While oil prices this month rose 7.4% amid falling production in the US and supply disruptions from Canada and Nigeria, speculators have reduced the number of short positions (betting on the fall of oil prices WTI) to their lowest since June of last year, according to Bloomberg, citing data from the Commission on trade commodity futures (CFTC).
Purely bets on cheaper WTI (net short positions) during the reporting week, according to the CFTC, fell to 3,047 thousand futures and options — 60,932 thousand to the Number of pure long positions at the same time, decreased by 2.1%.
“If you put in cheaper oil, starting in February, this rally was very painful,” said Kyle Cooper, Director of research, IAF Advisors and Cypress Energy Capital Management.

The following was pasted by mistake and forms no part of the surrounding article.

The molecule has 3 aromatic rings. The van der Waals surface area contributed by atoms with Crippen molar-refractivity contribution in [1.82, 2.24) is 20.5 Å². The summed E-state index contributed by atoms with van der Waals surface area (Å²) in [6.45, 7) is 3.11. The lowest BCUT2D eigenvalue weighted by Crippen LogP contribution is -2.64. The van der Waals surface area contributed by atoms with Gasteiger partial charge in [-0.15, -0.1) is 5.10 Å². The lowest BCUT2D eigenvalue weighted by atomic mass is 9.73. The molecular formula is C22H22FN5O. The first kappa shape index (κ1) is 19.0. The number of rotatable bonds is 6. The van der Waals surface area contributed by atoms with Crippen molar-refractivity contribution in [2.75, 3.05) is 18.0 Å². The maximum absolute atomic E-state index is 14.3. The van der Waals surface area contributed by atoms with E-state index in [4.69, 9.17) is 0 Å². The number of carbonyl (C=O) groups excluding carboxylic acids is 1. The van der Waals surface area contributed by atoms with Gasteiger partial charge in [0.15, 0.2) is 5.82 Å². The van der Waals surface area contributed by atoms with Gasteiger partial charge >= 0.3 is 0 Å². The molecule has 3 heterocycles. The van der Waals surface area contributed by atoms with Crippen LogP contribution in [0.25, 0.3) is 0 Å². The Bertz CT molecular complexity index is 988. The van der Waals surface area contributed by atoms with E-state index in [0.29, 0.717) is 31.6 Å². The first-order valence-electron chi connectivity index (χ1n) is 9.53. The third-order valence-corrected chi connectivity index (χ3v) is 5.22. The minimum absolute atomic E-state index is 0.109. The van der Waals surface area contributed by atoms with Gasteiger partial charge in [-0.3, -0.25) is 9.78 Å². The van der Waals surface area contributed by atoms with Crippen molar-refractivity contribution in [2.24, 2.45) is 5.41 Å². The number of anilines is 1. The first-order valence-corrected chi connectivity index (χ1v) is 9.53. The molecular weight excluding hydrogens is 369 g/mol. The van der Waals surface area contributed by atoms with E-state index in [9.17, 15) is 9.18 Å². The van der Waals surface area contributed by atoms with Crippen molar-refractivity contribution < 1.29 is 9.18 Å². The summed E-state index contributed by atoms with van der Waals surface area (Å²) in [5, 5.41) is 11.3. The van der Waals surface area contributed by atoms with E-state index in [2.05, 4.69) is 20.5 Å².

At the same time, a growing number bets on a rise in the cost of diesel fuel with ultra low sulfur content (ULSD). During the week it rose more than twice up to 13,378 contracts — this was the highest figure since July 2014. At the same stoimsot gasoline futures on the Nymex increased by 1.2%.
“This week was a number of more interesting products than oil,” — said Tim Evans, analyst at Citi Futures Perspective in new York. According to him, on the diesel fuel market, “investment managers are more optimistic than they have been for nearly two years, which is very impressive.”